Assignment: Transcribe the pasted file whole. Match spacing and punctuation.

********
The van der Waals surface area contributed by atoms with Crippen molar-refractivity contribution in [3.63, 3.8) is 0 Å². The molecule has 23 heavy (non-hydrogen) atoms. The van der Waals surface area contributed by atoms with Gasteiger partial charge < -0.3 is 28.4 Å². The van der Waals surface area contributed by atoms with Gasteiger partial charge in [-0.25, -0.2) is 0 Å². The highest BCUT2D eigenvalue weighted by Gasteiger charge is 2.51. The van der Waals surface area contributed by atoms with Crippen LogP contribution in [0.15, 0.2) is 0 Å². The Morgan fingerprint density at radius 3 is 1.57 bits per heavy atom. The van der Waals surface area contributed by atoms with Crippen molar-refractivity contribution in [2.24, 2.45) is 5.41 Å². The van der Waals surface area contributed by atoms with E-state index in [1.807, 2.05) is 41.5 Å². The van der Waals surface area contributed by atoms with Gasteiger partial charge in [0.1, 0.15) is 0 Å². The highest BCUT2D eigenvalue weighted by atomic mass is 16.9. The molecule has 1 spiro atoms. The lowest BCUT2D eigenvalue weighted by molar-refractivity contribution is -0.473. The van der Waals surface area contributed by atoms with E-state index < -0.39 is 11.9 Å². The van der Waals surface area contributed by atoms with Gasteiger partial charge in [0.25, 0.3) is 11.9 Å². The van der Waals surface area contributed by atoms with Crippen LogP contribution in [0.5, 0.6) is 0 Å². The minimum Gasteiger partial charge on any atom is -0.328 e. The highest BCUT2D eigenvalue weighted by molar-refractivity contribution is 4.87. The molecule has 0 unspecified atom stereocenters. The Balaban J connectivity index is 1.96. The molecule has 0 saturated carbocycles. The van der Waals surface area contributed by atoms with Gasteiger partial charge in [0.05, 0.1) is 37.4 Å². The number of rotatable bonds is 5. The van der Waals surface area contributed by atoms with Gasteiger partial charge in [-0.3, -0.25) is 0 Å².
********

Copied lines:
The van der Waals surface area contributed by atoms with Crippen molar-refractivity contribution in [3.63, 3.8) is 0 Å². The molecule has 23 heavy (non-hydrogen) atoms. The van der Waals surface area contributed by atoms with Gasteiger partial charge < -0.3 is 28.4 Å². The van der Waals surface area contributed by atoms with Gasteiger partial charge in [-0.25, -0.2) is 0 Å². The highest BCUT2D eigenvalue weighted by Gasteiger charge is 2.51. The van der Waals surface area contributed by atoms with Crippen LogP contribution in [0.15, 0.2) is 0 Å². The Morgan fingerprint density at radius 3 is 1.57 bits per heavy atom. The van der Waals surface area contributed by atoms with Crippen molar-refractivity contribution in [2.24, 2.45) is 5.41 Å². The van der Waals surface area contributed by atoms with E-state index in [1.807, 2.05) is 41.5 Å². The van der Waals surface area contributed by atoms with Gasteiger partial charge in [0.1, 0.15) is 0 Å². The highest BCUT2D eigenvalue weighted by atomic mass is 16.9. The molecule has 1 spiro atoms. The lowest BCUT2D eigenvalue weighted by molar-refractivity contribution is -0.473. The van der Waals surface area contributed by atoms with E-state index < -0.39 is 11.9 Å². The van der Waals surface area contributed by atoms with Gasteiger partial charge in [0.25, 0.3) is 11.9 Å². The van der Waals surface area contributed by atoms with Crippen LogP contribution in [0.5, 0.6) is 0 Å². The minimum Gasteiger partial charge on any atom is -0.328 e. The highest BCUT2D eigenvalue weighted by molar-refractivity contribution is 4.87. The molecule has 0 unspecified atom stereocenters. The Balaban J connectivity index is 1.96. The molecule has 0 saturated carbocycles. The van der Waals surface area contributed by atoms with Gasteiger partial charge in [0.05, 0.1) is 37.4 Å². The number of rotatable bonds is 5. The van der Waals surface area contributed by atoms with Gasteiger partial charge in [-0.3, -0.25) is 0 Å².